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NewPages Book Reviews

Posted October 01, 2015

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  • Book Type Fiction
  • by Susan McCarty
  • Date Published June 2015
  • ISBN-13 978-1-941143-03-2
  • Format Paperback
  • Pages 268pp
  • Price $16.50
  • Review by Katy Haas
If bodies are temples, Susan McCarty is an expert demolitionist. In Anatomies, McCarty breaks these temples down, rips through drywall and flesh, tears sexuality and humanity from their hinges, and leaves behind the barebones, the nervous system, the warm, buzzing electrical impulses buried beneath the exteriors of the temples housing her characters.
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  • Book Type Fiction
  • by Elena Ferrante
  • Date Published September 2015
  • ISBN-13 978-1-60945-286-5
  • Format Paperback
  • Pages 464pp
  • Price $18.00
  • Review by Olive Mullet
This reviewer knows she might be addressing two possible readers of Elena Ferrante’s four-part series of novels: the ones who are already committed and want to read through the last book, The Story of the Lost Child, and the other, curious newcomer to the series. For the first reader, I will say that this last book does have a very good, real ending and of course is well-worth the effort. The Story of the Lost Child has a new emphasis on politics with characters we’ve grown to know, a glimpse of the effects of feminism on children, the motivations in maintaining success in writing, and as the epilogue called “Restitution” suggests, a final view of the female friendship and disturbing revelations of Elena Greco, our narrator.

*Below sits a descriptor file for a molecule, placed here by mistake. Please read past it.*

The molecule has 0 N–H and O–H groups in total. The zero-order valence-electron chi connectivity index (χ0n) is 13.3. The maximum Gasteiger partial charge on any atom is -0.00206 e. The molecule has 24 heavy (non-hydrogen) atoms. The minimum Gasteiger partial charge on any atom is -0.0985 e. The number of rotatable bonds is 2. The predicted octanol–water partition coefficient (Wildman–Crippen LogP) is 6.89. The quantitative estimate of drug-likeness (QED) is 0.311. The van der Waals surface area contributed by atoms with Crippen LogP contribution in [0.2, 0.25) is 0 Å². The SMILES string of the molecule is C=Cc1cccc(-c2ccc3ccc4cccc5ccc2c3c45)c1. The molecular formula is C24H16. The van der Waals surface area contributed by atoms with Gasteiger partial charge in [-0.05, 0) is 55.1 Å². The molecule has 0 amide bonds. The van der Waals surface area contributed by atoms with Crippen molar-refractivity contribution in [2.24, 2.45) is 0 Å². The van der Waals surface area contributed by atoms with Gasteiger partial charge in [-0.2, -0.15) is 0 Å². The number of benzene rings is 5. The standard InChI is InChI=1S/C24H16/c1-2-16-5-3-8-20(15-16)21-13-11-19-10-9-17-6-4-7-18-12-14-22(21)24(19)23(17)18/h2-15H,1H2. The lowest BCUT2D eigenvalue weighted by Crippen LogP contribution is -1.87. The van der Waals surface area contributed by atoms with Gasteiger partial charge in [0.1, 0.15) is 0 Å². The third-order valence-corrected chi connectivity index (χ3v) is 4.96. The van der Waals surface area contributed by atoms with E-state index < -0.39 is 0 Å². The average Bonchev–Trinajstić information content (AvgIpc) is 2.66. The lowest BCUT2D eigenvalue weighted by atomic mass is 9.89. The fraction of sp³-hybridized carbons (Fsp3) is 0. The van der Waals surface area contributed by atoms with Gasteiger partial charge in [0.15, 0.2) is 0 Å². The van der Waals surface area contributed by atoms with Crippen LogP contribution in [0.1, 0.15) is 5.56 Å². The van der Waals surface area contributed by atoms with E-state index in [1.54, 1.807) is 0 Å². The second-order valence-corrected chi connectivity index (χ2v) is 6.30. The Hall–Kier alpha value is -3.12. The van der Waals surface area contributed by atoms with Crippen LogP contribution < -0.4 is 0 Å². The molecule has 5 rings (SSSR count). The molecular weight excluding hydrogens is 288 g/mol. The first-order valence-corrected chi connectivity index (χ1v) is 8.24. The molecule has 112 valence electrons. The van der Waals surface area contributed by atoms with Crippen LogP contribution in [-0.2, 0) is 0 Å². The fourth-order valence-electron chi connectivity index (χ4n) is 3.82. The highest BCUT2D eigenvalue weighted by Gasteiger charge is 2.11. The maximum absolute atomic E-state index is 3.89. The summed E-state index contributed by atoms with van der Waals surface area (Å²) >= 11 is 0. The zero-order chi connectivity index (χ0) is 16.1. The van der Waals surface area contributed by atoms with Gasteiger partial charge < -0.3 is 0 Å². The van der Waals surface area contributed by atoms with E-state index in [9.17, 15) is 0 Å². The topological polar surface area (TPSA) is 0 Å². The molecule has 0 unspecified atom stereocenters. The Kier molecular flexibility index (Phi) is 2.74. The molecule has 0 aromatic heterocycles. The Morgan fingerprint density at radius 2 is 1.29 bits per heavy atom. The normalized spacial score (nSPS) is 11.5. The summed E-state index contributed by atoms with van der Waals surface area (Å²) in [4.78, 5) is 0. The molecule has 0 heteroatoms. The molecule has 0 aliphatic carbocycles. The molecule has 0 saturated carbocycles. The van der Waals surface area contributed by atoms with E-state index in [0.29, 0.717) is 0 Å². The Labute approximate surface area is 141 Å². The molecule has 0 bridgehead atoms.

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  • Book Type Fiction
  • by Andrew Brininstool
  • Date Published September 2014
  • ISBN-13 978-1-938466-36-6
  • Format Paperback
  • Pages 166pp
  • Price $16.95
  • Review by Valerie Wieland
Andrew Brininstool’s stories in Crude Sketches Done in Quick Succession are not crude. They’re skillfully told, though some of the happenings within are crude, as in rough or harsh. For example, lots of males get into fistfights, lots of people get drunk, and liaisons don’t go smoothly. Brininstool, an Assistant Professor of Creative Writing at Stephen F. Austin State University, populates his stories with lively characters, some more likable than others.
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  • Book Type Fiction
  • by Jacob M. Appel
  • Date Published March 2015
  • ISBN-13 978-1-62557-933-1
  • Format Paperback
  • Pages 155pp
  • Price $15.95
  • Review by Jason Hess
The eight stories in Jacob M. Appel’s Miracles and Conundrums of the Secondary Planets are engaging, surprising, and often deeply affecting. They sometimes feature bizarre, fantastic details—a man grapples with the real possibility of his mistresses’ impending resurrection, a global cold snap rattles our understanding of global warming—but these features never distract from the human stories at the center of every tale.
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  • Book Type Poems
  • by Jehanne Dubrow
  • Date Published March 2015
  • ISBN-13 978-0-8263-5553-9
  • Format Paperback
  • Pages 72pp
  • Price $18.95
  • Review by Kimberly Ann Priest
According to my 1971 two-volume compact Oxford English Dictionary, trauma refers to “a wound, or external bodily injury in general; also the condition caused by this.” This imprecise definition, however, has been narrowed over time and refers more specifically to the emotional shock that follows a deeply distressing or disturbing experience. This shock may last indefinitely and can feel like a reoccurring visitation of the event that caused it in the first place. Jehanne Dubrow’s collection of prose poems titled The Arranged Marriage not only addresses the emotional complexities of arranged marriages, as well as the more specific situation of that marriage including Jewish tradition and life in Central America, but also trauma by its more modern definition.